on and off for donkey’s years), I knew nobody. The famous names were daunting.
I had no clue about how to format a ms – not knowing it meant manuscript. People talked
of genres, (((shrugs))) and a dénouement was foreign to me (sorry!) Then I
joined ROMNA – we didn’t have the RNA Facebook page back then, or these weird
things called blogs – or vlogs – or authors talking about their work on YouTube
(as far as I recall). Nor did I want to look a fool and ask daft questions
EVERYBODY knew the answer to – or so I thought.
information and gaining invaluable awareness of the writing world. Sometimes I
even knew the answer to a query and posted it – and was taken seriously. I
know, who’d have thought it?
window, daydreaming – a lifelong habit, I cannot lie, and wondered at the knowledge
I had gained over the years regarding this business we call writing. I realised
I could not have been the only new writer who did not know it all, and decided
others might feel the same. So as this New Year begins, and new writers join
us, here are some hints and tips that might be of help or interest…
in longhand from the book of your favourite author. This helps get you started.
criticism. Seek it out at every opportunity.
upset if you think the criticism is harsh, don’t be offended – even if you
think it’s wrong. And always thank
those who take the time to offer it. You never know when you might need to ask
their advice again.
a word to use the thesaurus. Do it again on the new word, and make the best use
of your vocabulary.
the work on screen or in print, read the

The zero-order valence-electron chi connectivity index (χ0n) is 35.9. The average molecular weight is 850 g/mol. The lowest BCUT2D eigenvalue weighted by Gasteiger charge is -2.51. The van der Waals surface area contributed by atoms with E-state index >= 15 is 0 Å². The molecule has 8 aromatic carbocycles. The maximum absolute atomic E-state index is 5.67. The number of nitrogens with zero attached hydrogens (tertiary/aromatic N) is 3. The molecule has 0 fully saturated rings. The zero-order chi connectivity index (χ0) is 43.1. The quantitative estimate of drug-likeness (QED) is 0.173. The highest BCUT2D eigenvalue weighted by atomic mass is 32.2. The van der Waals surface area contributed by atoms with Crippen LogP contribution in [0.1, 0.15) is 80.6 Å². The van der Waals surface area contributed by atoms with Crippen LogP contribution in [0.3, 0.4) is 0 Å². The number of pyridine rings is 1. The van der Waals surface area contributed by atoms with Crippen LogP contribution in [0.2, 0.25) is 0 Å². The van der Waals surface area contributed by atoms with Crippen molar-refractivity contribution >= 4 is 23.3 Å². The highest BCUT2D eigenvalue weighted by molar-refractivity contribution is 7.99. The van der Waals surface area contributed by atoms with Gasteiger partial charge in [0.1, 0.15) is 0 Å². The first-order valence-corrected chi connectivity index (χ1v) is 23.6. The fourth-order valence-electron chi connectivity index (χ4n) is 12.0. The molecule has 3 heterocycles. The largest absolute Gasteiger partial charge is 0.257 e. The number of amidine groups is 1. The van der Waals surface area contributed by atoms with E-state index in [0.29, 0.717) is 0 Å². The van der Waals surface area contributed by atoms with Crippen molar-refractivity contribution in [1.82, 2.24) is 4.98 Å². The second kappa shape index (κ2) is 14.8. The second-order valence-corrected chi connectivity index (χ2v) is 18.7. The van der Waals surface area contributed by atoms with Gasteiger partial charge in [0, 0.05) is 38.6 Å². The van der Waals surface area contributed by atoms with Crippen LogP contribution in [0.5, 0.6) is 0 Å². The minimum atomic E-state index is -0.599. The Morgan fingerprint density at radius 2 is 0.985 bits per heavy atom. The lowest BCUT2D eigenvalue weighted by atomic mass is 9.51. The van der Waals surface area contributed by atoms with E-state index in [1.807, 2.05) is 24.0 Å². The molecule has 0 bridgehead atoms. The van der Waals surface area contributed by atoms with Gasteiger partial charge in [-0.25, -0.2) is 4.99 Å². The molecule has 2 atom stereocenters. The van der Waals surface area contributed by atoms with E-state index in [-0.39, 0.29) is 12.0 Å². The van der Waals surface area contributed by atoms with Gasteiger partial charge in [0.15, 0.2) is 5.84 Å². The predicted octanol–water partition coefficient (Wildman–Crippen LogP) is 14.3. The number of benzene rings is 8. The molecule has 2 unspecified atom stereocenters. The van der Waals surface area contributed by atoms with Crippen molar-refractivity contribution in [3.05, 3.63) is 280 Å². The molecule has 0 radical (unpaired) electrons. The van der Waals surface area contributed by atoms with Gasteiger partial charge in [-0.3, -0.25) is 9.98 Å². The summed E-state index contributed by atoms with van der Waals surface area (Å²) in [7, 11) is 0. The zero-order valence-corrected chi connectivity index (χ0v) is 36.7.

text aloud; awkward sentences or errors that sneak through earlier edits
show up readily when reading out loud. Or use Word’s Speech feature and have
the computer read it back. This allows you to catch errors you have missed –
especially missing words or words that ’sort of sound the same’ but are spelled
differently (e.g. Front me instead of ‘From me’).
on deadline and have 500 words to make your point. Then do it again. And again.
memo app or voice recorder on your phone – invaluable for when you have that
great idea and can’t find a pen or paper.
her fourth book last year, bestselling
saga writer, Mary Wood, keeps right on to the end of the road to get the first
draft done in 5-6 weeks (and breathe). So, reading and editing what she did the
day before is not for her. However, something that she is unsure of could send her
off track as she tries to find the details she needs. A killer when she aims
for 5000 words a day. So, she came up with this little trick. “I write with tracker on, so when I am not
sure of anything, I write what I think it is – then create a comment. In the
box I write what is concerning me and I need to check, and then go forward,
knowing that I can easily track something in my polishing up and check it out.
Before I used this method, I would probably have cut my wordage to around 2000
words a day as I stopped writing to trawl the Internet looking for facts.”
to some of our new writers.
last, but by no means least:
something you don’t know, or you’re not sure of – ASK SOMEONE WHO DOES! The RNA
usually know something or someone who can help you. And remember, no question
is ever wasted!
favourite hint or tip, don’t keep it to yourself, send it to me at firstname.lastname@example.org
and I will share it with reference to you
on next month’s blog.
Sheila joined the RNA in 2004 as a new writer. Since then she has written best-selling sagas as Annie Groves. She’s a member of the North West Chapter of the RNA and loves to catch up with writer friends at the regular Southport lunches.
Mary Wood’s latest book, Brighter Days Ahead, is available now.